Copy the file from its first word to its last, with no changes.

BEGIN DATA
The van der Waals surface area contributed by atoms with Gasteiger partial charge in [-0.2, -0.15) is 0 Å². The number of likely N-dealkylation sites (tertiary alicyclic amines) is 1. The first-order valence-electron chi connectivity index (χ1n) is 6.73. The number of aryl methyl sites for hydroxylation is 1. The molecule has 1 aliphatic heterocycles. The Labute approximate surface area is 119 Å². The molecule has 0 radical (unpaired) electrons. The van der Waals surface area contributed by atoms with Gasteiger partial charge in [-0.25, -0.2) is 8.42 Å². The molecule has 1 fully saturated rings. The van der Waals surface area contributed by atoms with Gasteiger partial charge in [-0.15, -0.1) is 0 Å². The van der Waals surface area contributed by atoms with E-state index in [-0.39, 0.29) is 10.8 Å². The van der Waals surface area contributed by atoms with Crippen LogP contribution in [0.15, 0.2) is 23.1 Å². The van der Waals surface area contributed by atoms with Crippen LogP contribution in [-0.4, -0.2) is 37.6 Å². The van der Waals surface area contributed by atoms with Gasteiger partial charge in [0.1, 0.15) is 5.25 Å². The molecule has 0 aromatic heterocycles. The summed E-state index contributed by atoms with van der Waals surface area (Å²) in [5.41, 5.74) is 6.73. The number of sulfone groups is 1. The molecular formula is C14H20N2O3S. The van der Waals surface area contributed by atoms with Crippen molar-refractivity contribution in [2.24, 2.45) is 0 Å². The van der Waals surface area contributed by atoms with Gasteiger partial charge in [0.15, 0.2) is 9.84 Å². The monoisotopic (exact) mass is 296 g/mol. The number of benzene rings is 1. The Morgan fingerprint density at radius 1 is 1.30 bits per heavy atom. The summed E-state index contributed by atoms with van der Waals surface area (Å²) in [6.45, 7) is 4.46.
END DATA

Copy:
The van der Waals surface area contributed by atoms with Gasteiger partial charge in [-0.2, -0.15) is 0 Å². The number of likely N-dealkylation sites (tertiary alicyclic amines) is 1. The first-order valence-electron chi connectivity index (χ1n) is 6.73. The number of aryl methyl sites for hydroxylation is 1. The molecule has 1 aliphatic heterocycles. The Labute approximate surface area is 119 Å². The molecule has 0 radical (unpaired) electrons. The van der Waals surface area contributed by atoms with Gasteiger partial charge in [-0.25, -0.2) is 8.42 Å². The molecule has 1 fully saturated rings. The van der Waals surface area contributed by atoms with Gasteiger partial charge in [-0.15, -0.1) is 0 Å². The van der Waals surface area contributed by atoms with E-state index in [-0.39, 0.29) is 10.8 Å². The van der Waals surface area contributed by atoms with Crippen LogP contribution in [0.15, 0.2) is 23.1 Å². The van der Waals surface area contributed by atoms with Crippen LogP contribution in [-0.4, -0.2) is 37.6 Å². The van der Waals surface area contributed by atoms with Gasteiger partial charge in [0.1, 0.15) is 5.25 Å². The molecule has 0 aromatic heterocycles. The summed E-state index contributed by atoms with van der Waals surface area (Å²) in [5.41, 5.74) is 6.73. The number of sulfone groups is 1. The molecular formula is C14H20N2O3S. The van der Waals surface area contributed by atoms with Crippen molar-refractivity contribution in [2.24, 2.45) is 0 Å². The van der Waals surface area contributed by atoms with Gasteiger partial charge in [0.15, 0.2) is 9.84 Å². The monoisotopic (exact) mass is 296 g/mol. The number of benzene rings is 1. The Morgan fingerprint density at radius 1 is 1.30 bits per heavy atom. The summed E-state index contributed by atoms with van der Waals surface area (Å²) in [6.45, 7) is 4.46.